PSP Association
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Changes often lead to reflective moments and I have found myself in reflective mood over the last couple of days. I still haven't quite processed all my thoughts so am not sure how coherent this will be.

I've been wondering if, in our desire to keep our loved ones safe, we actually contribute to their disability. We try and minimise risk, eliminate all hazards and cover every eventuality but risk is a part of life and surely they have as much right to take a risk as any of us do? It isn't comfortable for us to see them taking the risk, especially when we are not sure that they have fully understood the nature of that risk and the possible consequences. We have only their best interests at heart but are we taking something from them? Are we too quick to install another assistive device because it will make their (our?) life easier?

As a result of a blog post on this website I have also been pondering the issue of communication and information processing. I know that PSP slows down information processing and affects speech and need to remember that I need to slow down too. I need to allow time for processing and conversation, going at Mum's speed not my own even if it takes much longer. It is all too easy to get frustrated and to speak on behalf of, or act on behalf of the person because of the pressure of time. I get angry when I hear people talking to Mum as if she were a child or worse as if she were not there but know I am guilty of doing the same from time to time.

I am going to resolve to try and enable rather than disable Mum and to give her time so that her voice can be heard.

7 Replies


Yours is a very difficult question indeed. Since my husband's death four years ago I have often pondered over this. I feel deep down in my heart that during the seven years of his disease, I mostly always did my best for him. We used to talk and laugh a lot but as time went by he withdrew more and more into himself. I learned in time when he wanted to talk and when his answers were short because that was all he could or would say. Very often his reply would be, "I don't know". I took this as a sign he couldn't or woudn't talk and I would leave it at that. There were times when I was furious with people who knew him ignored him completely or treated him like a fool. I never retaliated towards them because I never wanted to upset him. I was always there for him and ready to discuss his needs with him. I am convinced that during the seven years of PSP, that was the main thing. We are/were their light at the end of their tunnel.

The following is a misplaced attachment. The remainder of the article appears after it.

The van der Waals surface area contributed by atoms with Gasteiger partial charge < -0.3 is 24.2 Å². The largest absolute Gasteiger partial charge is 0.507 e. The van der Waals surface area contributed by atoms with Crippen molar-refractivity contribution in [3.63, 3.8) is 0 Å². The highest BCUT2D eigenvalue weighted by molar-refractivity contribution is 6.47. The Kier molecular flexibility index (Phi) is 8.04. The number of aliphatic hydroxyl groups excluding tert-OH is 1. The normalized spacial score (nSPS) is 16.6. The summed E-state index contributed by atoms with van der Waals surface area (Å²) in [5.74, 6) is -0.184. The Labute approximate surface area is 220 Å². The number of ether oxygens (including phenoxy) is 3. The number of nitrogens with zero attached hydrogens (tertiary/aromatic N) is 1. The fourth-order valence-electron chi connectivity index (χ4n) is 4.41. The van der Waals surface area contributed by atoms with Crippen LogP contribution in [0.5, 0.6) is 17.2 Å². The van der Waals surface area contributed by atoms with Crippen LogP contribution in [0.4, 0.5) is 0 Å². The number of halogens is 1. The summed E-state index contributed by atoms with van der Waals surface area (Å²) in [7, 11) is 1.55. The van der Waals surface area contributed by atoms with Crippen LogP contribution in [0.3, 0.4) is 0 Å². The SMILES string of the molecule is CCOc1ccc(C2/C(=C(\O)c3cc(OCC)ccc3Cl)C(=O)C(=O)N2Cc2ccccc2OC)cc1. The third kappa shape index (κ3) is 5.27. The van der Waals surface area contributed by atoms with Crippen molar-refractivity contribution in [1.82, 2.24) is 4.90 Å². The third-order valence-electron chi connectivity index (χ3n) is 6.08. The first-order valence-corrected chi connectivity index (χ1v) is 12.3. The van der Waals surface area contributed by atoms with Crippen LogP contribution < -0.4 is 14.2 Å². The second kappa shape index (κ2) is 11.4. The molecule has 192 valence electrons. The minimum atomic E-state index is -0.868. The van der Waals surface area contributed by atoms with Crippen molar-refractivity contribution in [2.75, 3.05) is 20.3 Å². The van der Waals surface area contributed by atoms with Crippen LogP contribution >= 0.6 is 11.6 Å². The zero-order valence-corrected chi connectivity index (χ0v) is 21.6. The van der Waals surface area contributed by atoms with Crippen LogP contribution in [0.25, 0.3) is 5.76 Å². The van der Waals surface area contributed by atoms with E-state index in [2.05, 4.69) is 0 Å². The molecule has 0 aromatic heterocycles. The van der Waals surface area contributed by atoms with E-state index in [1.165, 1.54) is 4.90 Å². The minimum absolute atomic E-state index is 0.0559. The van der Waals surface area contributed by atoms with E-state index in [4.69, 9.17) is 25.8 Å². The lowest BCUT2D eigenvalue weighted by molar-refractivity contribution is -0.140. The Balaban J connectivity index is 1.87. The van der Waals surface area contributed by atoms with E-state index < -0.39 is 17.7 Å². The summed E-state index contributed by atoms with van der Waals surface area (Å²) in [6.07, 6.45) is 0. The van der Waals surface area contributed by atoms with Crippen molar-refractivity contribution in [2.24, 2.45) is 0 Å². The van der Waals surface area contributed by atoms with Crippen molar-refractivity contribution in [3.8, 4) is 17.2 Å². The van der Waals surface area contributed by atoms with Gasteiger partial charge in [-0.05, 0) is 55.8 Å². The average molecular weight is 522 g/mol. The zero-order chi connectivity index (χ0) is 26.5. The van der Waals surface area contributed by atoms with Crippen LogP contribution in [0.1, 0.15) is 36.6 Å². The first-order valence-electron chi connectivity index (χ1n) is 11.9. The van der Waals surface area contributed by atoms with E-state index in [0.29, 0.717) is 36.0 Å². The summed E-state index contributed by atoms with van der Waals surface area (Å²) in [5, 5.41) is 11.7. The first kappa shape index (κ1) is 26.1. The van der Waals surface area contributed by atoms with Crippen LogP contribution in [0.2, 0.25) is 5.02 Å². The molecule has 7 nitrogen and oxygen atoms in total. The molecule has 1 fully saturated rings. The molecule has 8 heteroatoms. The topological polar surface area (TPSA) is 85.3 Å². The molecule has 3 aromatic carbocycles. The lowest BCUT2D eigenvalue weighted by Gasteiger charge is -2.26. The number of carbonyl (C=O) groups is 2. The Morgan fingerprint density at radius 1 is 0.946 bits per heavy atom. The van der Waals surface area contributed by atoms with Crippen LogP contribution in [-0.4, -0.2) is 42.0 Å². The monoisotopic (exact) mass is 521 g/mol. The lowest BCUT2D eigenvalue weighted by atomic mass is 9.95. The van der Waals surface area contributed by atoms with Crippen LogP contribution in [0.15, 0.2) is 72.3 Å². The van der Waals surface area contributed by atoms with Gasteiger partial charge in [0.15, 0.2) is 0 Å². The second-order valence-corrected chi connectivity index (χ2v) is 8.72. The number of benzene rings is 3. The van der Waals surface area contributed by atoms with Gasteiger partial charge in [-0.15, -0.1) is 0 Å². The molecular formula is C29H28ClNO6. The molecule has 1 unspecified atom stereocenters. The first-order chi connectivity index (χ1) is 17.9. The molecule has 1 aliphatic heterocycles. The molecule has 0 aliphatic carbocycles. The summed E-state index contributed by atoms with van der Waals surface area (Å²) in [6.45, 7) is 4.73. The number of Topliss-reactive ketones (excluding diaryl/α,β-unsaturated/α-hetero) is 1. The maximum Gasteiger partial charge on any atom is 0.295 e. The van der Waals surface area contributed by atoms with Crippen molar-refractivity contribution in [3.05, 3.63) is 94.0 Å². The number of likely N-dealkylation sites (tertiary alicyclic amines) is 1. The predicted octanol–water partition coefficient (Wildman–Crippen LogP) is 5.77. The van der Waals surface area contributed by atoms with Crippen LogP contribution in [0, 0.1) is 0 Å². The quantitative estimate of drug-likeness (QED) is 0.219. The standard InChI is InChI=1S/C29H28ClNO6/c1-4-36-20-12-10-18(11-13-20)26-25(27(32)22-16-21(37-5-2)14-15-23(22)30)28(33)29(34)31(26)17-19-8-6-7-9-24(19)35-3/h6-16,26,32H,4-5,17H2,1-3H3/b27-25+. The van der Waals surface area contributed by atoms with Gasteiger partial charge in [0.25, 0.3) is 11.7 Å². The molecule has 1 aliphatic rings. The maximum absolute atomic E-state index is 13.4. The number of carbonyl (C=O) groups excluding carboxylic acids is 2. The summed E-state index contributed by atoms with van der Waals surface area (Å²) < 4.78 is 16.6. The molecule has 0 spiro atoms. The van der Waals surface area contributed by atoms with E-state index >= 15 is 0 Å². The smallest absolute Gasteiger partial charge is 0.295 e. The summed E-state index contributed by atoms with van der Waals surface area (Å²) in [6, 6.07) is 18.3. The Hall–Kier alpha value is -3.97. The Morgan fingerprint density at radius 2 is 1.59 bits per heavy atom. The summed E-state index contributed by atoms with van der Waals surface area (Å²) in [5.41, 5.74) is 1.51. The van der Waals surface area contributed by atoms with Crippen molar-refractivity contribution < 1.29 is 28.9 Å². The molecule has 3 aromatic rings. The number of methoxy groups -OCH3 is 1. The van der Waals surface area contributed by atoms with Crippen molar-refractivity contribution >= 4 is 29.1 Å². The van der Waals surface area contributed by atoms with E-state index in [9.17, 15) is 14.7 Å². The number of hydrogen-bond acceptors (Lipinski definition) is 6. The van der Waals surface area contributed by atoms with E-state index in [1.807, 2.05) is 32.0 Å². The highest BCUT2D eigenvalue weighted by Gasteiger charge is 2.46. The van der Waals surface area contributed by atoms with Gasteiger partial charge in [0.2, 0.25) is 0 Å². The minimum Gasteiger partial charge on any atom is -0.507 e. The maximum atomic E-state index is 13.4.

kind regards




Hi Lina,

Thank you for your comment. I hope I and the rest of the family are something of a light in Mum's tunnel, I am certainly going to try to be!




I agree that this is a difficult question for all carers. I always found it hard to know when to jump in and help dad with something or when to just give him time to respond or deal with it himself, particularly when dad's condition got worse.

I always brought dad into the conversation and asked what he thought and when he didn't want to or couldn't answer I ended up making decisions on his behalf based on what I thought he would have wanted.

I got annoyed with staff in the home and friends and relatives who visited who would just talk about him right in front of him without thinking about what they were saying. I spoke to dad and said about putting on the wall the information from the PSPA Pack for ward and carers about the condition and about giving him time to process etc. He thought this was a good idea and I went through it with him and then put it up on the wall, this then gave him the way to point at the wall when people were asking him questions he couldn't respond to. Dad was relieved and people who hadn't understood the condition and this included friends and family found it helpful as well and started to give dad some time to reply.

I look back now and think I did the best I could with the knowledge I had. The one comment that always sticks in my mind from dad was when I asked him during a meeting with a social worker if what I was saying he was ok with and he nodded and then said in almost a whisper 'you're my voice now, you'll do what's right''. It made me want to cry but at least I knew then that he knew I was just trying to help.

Well done to you for sharing your reflections with us.

Take care and best wishes

Lesley x


Hi Lesley,

Thank you. I do like the way you gave your Dad control by putting the information in a place that he could point to to let people know what he required from them. That is a powerful example of what I was thinking about.

What a blessing to know that your Dad knew and appreciated all that you were doing for him too.

Best wishes



I could have written this! I know exaclty what you mean and I agree............. I am also trying to ENable my mum! Bron


Hi Bron,

Please do share your ideas on how to ENable rather than DISable, it is good to hear what others are doing.





SO i Do my exercises with my carer and do not fall over

get ;lifts where possible or use taxis tp get out

ENABLE rather rhan disable

but I accept whatever help is offered

No point not doing as i am likely to over balanve so easily

love jill


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